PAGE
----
What an auspicious beginning it was, though: Since picking up the guitar at age 9, Bailey began writing songs immediately, and never stopped.

“I think with a lot of the solitude that I felt growing up in North Las Vegas, creating was the only thing that made me feel anything,” he explains. “I’m really good at blocking out the noise — ’cause trauma response! When I’d feel the most lonely, I’d go in my room and write songs or paint or do whatever, create my own world.”

He was initially drawn to country music. He loved Taylor Swift; he’s covered Canadian country singer Lindi Ortega, who toured as a backup singer for fellow Las Vegan Brandon Flowers in support of his first solo record.

But after a brief flirtation with punk, it was the Day-Glo disco lite of his debut single “If It Wasn’t True,” an R&B-informed breakup song, that brought him national attention.

“Ratchet” then established him as a promising dance pop up-and-comer, though he split with his label over creative differences shortly thereafter and self-released his 2017 sophomore album “Hope” as he began excavating more of his indie rock roots.

Bailey’d later part ways with his management team, consider quitting music for a time and weather a psychotic episode that left him hospitalized, all while dropping six albums from 2017-2020.

But a few weeks after the release of his most recent album, “Shamir,” Bailey developed the concept at the core of “Heterosexuality” following a 3 a.m. Twitter rant, acknowledging the internalized homophobia he felt but had never fully articulated in his music. “I wasn’t even thinking about making new material,” he says.

Two days later, producer Hollow Comet (Isaac Eiger) contacted him out of the blue about working together.

“ ‘Whoa, this is serendipitous,’ ” Bailey recalls thinking. “I heard his production and was so inspired by it.”

Two months later, they had an album written.

‘This is just who I am’

The song comes on like a cinder block hurled through a plate glass window, Shamir Bailey sing-rapping over a riot of noise and a beat suggestive of a bullwhip being cracked, the sound as unrelenting as the sentiment being expressed.

“In the new paradigm you ain’t safe / You can keep your eyes shut, but you can’t look away….” Bailey asserts on “Abomination,” the third track on “Heterosexuality.” “And I ain’t Tracey Chapman, but revolution’s on its way.”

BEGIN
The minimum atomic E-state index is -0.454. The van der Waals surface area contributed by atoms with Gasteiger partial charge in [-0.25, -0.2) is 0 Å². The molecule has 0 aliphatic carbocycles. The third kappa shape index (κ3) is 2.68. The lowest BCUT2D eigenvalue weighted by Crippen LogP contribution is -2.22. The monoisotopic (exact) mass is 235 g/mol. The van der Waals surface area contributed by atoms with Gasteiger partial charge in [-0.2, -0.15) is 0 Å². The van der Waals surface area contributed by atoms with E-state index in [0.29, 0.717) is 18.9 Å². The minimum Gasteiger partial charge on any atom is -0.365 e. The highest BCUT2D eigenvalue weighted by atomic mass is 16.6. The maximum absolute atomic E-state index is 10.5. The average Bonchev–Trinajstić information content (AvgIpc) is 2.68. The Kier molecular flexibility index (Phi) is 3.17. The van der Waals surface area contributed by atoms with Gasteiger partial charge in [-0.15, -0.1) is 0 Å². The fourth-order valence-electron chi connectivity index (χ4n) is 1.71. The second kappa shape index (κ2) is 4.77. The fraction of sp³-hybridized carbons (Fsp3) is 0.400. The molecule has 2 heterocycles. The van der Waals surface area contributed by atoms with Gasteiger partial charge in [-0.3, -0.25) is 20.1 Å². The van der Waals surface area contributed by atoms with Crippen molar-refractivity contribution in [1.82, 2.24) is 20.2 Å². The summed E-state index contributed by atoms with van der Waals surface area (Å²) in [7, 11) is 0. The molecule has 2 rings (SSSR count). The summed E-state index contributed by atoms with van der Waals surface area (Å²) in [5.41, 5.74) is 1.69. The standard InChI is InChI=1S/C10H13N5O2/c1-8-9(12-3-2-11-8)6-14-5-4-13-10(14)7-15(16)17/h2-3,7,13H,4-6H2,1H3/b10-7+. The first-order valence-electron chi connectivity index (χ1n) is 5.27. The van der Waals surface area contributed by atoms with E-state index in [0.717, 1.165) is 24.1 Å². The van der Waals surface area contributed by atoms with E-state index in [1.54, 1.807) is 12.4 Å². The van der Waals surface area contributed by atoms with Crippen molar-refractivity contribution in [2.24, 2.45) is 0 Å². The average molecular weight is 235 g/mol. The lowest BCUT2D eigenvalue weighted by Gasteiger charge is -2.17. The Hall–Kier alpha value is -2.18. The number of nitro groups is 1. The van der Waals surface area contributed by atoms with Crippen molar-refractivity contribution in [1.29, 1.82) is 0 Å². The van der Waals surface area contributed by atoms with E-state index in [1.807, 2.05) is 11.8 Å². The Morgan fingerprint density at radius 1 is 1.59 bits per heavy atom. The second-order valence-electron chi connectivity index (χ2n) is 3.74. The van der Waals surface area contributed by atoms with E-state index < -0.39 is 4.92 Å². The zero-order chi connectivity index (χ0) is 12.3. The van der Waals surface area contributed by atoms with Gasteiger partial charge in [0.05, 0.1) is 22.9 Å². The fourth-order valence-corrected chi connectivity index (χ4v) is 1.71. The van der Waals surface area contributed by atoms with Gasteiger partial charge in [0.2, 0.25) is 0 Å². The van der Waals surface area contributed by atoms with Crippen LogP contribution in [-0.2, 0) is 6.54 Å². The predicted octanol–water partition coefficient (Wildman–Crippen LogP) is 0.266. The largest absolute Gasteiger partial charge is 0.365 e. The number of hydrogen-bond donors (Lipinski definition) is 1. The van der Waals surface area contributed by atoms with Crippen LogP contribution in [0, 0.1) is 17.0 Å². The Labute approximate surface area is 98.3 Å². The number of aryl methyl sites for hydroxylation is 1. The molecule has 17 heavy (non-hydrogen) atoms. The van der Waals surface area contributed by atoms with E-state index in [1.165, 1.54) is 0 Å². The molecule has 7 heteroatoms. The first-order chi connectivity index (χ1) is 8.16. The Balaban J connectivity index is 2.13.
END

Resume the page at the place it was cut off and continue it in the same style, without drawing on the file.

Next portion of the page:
The song’s many things thematically — a comment on the struggles of earning a livable wage; a wary eye cast toward the powers-that-be; a promise that any violence set upon Bailey will be returned in kind — though singular in its vehemence. It’s maybe the fiercest song he’s ever penned.

But then comes the ’80s-R&B-indebted breeze of “Stability”; the laidback pop longing of “Caught Up,” in which Bailey’s voice is the thread stitching a torn heart back together; the acoustic guitar strum of “Father,” a song about gaining independence from one’s parents at long last.

While “Heterosexuality” confronts issues of gender identity right up front with singles “Gay Agenda” and “Cisgender,” that’s not all that the album’s about — and that’s why it’s winkingly titled “Heterosexuality” to begin with.

But then he moves on. It’s a cue for listeners to do the same. Emotionally, sonically, “Heterosexuality” is a thoroughly uninhibited record.

Fittingly, it came together in loose, off-the-cuff fashion, with Bailey sending song ideas to Eiger, who then fleshed them out musically.

“He gave me tons of freedom, which I really appreciated, and it felt exciting to send ideas back and forth,” says Eiger who also fronts Portland, Oregon, indie rockers Strange Ranger. “Shamir is cool, because he has really clear ideas, but is also super open to collaboration. Made for a really good time.”

Music is but one of Bailey’s creative outlets these days. He’s also an avid painter, who published a book of essays about some of his works last year, and runs his own indie label, Accidental Popstar Records.

When he talks about the creative process, he does so in decidedly non-grandiose terms (he likens it to a bodily function at one point).

“I think people think that I must love art, I must love music, it’s like my passion — it’s not a passion any more,” he says. “This is just who I am.”

“Heterosexuality” is a reflection of as much, an album of intense catharsis, but one that also carries with it a sense of hard-earned resolution — the pain serves a purpose.

“Listen to your heart, though it’s a sketchy source / It just likes the sensation of being periodically sore,” Bailey notes amid the jazzy swing of album closer “Nuclear.”

“Things that give us life makes us question if we can take it anymore/ But we put up anyway,” he sings, holding on to the final note, letting go of most everything else.

Contact Jason Bracelin at jbracelin@reviewjournal.com or 702-383-0476. Follow @jbracelin76 on Instagram